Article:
9 August 2021CopyrightRory O'Neill

Congress demands answers over Twitter’s copyright policies

US Congress members have written to Twitter CEO Jack Dorsey demanding that the platform do more to tackle copyright infringement on the platform.

In the letter, 22 members from both sides of the House of Representatives expressed concern that musicians were not being paid fairly for the use of their work on the platform.

“Creative content drives engagement on Twitter, yet unlike numerous other platforms, Twitter has not acquired licenses necessary to ensure that all creators are properly compensated for use of their works,” said the letter, which is seeking a response by August 27.

“Given the pervasiveness of this issue, we would like to have a better understanding of how Twitter intends to effectively address these concerns,” it added.

“Additional infringing content almost certainly goes undiscovered as Twitter has taken the unprecedented step of charging creators for a fully functional search API that can identify instances of infringement at scale,” the representatives continued.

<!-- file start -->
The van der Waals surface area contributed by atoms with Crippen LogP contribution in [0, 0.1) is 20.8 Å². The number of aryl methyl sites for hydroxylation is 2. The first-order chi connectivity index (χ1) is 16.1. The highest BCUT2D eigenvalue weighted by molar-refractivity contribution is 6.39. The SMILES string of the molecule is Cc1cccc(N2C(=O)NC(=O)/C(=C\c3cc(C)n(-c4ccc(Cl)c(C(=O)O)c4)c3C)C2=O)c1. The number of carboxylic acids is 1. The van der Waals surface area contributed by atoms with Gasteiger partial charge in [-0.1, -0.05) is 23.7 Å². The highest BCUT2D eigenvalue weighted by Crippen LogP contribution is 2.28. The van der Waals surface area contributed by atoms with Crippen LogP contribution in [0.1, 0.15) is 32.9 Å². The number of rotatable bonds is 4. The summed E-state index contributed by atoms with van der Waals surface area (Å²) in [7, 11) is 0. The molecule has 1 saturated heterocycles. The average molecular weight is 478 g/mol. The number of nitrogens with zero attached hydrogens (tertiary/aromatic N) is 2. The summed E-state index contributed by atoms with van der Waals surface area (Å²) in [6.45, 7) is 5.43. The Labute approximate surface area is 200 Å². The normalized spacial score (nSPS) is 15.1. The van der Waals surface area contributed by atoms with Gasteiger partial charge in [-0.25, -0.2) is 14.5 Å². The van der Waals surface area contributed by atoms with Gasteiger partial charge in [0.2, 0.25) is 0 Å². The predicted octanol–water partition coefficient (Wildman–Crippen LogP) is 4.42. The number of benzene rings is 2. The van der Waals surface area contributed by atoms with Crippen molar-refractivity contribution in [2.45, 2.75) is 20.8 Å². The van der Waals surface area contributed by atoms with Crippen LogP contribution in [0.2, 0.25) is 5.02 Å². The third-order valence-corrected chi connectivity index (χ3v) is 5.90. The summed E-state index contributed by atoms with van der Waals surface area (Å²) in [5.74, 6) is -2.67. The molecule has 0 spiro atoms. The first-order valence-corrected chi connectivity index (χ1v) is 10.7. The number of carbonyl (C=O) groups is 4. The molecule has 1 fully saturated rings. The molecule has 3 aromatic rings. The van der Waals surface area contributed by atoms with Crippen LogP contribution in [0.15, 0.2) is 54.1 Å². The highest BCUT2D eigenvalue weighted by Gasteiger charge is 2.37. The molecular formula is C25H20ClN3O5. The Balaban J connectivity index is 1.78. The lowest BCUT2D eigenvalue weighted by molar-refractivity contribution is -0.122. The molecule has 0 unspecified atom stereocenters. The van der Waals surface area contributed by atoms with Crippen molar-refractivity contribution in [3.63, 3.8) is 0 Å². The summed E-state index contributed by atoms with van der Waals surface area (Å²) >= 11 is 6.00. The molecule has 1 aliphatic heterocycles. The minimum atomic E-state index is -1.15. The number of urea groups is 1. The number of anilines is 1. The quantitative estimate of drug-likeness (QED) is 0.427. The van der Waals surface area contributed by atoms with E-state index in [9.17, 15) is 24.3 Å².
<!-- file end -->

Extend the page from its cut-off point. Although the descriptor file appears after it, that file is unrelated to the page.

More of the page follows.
The Congress members explicitly criticised Twitter’s Tip Jar feature, which allows users to donate electronic payments to artists. According to the letter, Twitter should instead take licences to the works.

Twitter’s current policy “demonstrates a lack of understanding and respect for the rights holders involved in the content posted on Twitter,” it said, adding: “A more targeted measure that would indeed help its users benefit from their creativity, would be for the company to pay to license the content on its platform.”

Music labels and rights owners have been speaking out about the unlicensed use of their works on social media platforms. Publishers had previously written to Congress in 2019 calling for an investigation into TikTok, alleging the Chinese-owned platform had “consistently violated US copyright law” by allowing users to share copyright-protected music.

Twitch has also been hit with a wave of Digital Millennium Copyright Act notices from record labels who say the platform hasn’t taken the appropriate licenses for its “Soundtrack” tool.

YouTube has also overhauled its infringement-detection systems, in an effort to keep frustrated creators and rights owners onside.

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